Another hour passed. By this stage, the terrain had transformed entirely—the soft, rooty forest floor now rocky and bone dry. With no tree cover to speak of, the sun beat down with no respite. I continued running, maintaining a slow but steady pace as I made my way up the switchback trail toward a summit I only hoped would show itself soon. I had literally no idea how far the trail went, or even what mountain this was, for that matter. Another decision I had made in this deoxygenated state was that my chance of running into some sort of sustenance—at least water—before dehydrating would be better if I continued to the top of the mountain, where there was bound to be something, someone, than if I turned around and headed down to the bottom, which would probably take me at least an hour. (Of course, the top could have been three hours away for all I knew. Again, #deoxygenated.)
Besides, the view was—well, take a look for yourself.
Eventually I saw something further up the mountain. Something red. An umbrella, maybe. It was far away, about another vertical 500m or so. Gradually, a mountaintop outpost of some sort came into view—three or four red umbrellas, which suggested tables and chairs, which had to mean food or at least water. Not that I had a cent on me, but I’d figure something out, I thought. Not that I was dying for nutrition or even water at this stage, but when you get totally lost while running in a foreign place (which I tend to do a lot, and plan to continue doing, because it’s fun as hell), there’s always a certain point—for me, around the two-hour mark—when a small part of your brain begins to kick into survival mode.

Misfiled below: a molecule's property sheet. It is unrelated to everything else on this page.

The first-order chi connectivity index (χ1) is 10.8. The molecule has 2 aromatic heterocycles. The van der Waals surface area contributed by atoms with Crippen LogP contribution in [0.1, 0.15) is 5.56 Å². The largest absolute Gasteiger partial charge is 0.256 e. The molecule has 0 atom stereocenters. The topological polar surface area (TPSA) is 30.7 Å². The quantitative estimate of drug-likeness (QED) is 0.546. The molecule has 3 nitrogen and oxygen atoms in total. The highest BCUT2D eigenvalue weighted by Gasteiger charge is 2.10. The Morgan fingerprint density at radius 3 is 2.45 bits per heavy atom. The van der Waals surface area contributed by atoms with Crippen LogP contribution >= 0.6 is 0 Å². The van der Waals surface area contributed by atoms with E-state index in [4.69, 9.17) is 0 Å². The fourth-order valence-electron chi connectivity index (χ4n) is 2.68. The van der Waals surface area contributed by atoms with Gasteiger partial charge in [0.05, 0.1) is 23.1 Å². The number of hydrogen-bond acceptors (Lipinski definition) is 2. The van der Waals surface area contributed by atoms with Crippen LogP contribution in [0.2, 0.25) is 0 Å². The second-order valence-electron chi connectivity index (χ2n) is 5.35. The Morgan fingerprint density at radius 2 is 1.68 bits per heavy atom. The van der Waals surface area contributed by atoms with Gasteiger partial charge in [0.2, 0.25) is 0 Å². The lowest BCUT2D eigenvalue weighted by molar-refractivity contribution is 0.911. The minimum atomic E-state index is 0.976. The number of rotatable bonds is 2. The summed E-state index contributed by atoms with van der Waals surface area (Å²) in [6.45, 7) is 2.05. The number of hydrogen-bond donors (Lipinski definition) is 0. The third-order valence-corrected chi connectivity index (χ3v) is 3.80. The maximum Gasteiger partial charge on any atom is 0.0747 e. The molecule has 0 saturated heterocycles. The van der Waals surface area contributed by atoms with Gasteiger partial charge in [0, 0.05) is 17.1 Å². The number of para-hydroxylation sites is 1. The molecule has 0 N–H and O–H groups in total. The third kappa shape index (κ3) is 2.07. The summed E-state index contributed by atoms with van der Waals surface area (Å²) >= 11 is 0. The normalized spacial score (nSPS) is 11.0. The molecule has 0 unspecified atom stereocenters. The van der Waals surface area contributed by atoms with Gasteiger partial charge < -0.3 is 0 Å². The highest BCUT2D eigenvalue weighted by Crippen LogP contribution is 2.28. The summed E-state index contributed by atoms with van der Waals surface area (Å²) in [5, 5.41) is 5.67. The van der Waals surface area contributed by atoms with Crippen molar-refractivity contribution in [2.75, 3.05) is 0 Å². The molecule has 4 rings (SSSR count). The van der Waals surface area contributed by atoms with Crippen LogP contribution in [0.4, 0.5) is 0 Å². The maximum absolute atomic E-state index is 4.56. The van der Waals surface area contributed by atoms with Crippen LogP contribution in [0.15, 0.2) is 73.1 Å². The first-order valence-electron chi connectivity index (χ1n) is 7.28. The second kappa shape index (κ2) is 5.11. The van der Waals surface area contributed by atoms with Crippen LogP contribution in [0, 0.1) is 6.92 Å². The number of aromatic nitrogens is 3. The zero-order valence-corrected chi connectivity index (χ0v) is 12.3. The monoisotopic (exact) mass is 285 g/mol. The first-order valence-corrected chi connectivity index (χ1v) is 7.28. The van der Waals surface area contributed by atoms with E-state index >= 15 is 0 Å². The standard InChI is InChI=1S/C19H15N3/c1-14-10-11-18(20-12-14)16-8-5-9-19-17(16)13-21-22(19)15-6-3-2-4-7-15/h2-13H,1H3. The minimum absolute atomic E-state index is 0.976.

Three hours after setting out for my 45-minute group run, I arrived at the top. Thankfully, my oasis—a tiny restaurant apparently run by two French teenagers—did not vanish into the thin air. They gave me a pint of water for free, which I slammed like a tequila shot. I took a seat at a wooden bench under one of the umbrellas and took in the view.
It was breathtaking. And I would have never seen it had I not decided to press on up this beast of a trail. In the face of perceived failure, I had both quickly set and (not-so-quickly) achieved an even more satisfying goal. After a moment, realizing I was technically only halfway through this unexpectedly epic run that I was so not prepared for—other than the shoes on my feet—I decided to head back down, victorious. And then it hit me.